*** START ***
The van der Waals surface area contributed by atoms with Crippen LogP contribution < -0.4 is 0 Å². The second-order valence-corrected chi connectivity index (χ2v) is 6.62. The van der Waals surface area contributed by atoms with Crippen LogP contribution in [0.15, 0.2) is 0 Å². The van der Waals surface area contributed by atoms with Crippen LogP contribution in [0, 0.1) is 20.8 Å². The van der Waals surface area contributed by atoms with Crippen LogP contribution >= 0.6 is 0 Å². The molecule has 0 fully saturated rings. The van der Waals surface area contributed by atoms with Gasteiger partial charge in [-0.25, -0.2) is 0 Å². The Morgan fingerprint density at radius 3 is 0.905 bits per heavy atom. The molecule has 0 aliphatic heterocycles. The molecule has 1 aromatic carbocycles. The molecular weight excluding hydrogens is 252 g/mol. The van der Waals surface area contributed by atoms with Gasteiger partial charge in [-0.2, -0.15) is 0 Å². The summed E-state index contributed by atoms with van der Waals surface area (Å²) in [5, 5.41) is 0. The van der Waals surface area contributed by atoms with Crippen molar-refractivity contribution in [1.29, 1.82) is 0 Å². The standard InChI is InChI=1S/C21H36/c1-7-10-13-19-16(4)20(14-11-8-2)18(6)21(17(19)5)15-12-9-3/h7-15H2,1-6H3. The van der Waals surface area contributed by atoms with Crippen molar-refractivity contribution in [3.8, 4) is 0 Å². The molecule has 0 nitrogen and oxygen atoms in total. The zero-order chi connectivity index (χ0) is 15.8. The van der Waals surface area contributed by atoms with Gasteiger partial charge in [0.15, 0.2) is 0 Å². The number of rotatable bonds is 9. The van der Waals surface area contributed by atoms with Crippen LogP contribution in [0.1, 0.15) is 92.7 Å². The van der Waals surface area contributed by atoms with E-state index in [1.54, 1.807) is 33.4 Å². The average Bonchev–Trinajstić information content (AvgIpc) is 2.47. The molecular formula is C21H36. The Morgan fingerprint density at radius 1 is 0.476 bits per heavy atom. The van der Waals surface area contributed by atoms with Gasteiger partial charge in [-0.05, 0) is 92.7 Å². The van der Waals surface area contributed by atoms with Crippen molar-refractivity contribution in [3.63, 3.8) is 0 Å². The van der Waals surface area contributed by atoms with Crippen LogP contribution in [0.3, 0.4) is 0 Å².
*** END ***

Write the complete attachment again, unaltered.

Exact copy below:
The van der Waals surface area contributed by atoms with Crippen LogP contribution < -0.4 is 0 Å². The second-order valence-corrected chi connectivity index (χ2v) is 6.62. The van der Waals surface area contributed by atoms with Crippen LogP contribution in [0.15, 0.2) is 0 Å². The van der Waals surface area contributed by atoms with Crippen LogP contribution in [0, 0.1) is 20.8 Å². The van der Waals surface area contributed by atoms with Crippen LogP contribution >= 0.6 is 0 Å². The molecule has 0 fully saturated rings. The van der Waals surface area contributed by atoms with Gasteiger partial charge in [-0.25, -0.2) is 0 Å². The Morgan fingerprint density at radius 3 is 0.905 bits per heavy atom. The molecule has 0 aliphatic heterocycles. The molecule has 1 aromatic carbocycles. The molecular weight excluding hydrogens is 252 g/mol. The van der Waals surface area contributed by atoms with Gasteiger partial charge in [-0.2, -0.15) is 0 Å². The summed E-state index contributed by atoms with van der Waals surface area (Å²) in [5, 5.41) is 0. The van der Waals surface area contributed by atoms with Crippen molar-refractivity contribution in [1.29, 1.82) is 0 Å². The standard InChI is InChI=1S/C21H36/c1-7-10-13-19-16(4)20(14-11-8-2)18(6)21(17(19)5)15-12-9-3/h7-15H2,1-6H3. The van der Waals surface area contributed by atoms with Crippen molar-refractivity contribution in [3.8, 4) is 0 Å². The molecule has 0 nitrogen and oxygen atoms in total. The zero-order chi connectivity index (χ0) is 15.8. The van der Waals surface area contributed by atoms with Gasteiger partial charge in [0.15, 0.2) is 0 Å². The number of rotatable bonds is 9. The van der Waals surface area contributed by atoms with Crippen LogP contribution in [0.1, 0.15) is 92.7 Å². The van der Waals surface area contributed by atoms with E-state index in [1.54, 1.807) is 33.4 Å². The average Bonchev–Trinajstić information content (AvgIpc) is 2.47. The molecular formula is C21H36. The Morgan fingerprint density at radius 1 is 0.476 bits per heavy atom. The van der Waals surface area contributed by atoms with Gasteiger partial charge in [-0.05, 0) is 92.7 Å². The van der Waals surface area contributed by atoms with Crippen molar-refractivity contribution in [3.63, 3.8) is 0 Å². The van der Waals surface area contributed by atoms with Crippen LogP contribution in [0.3, 0.4) is 0 Å².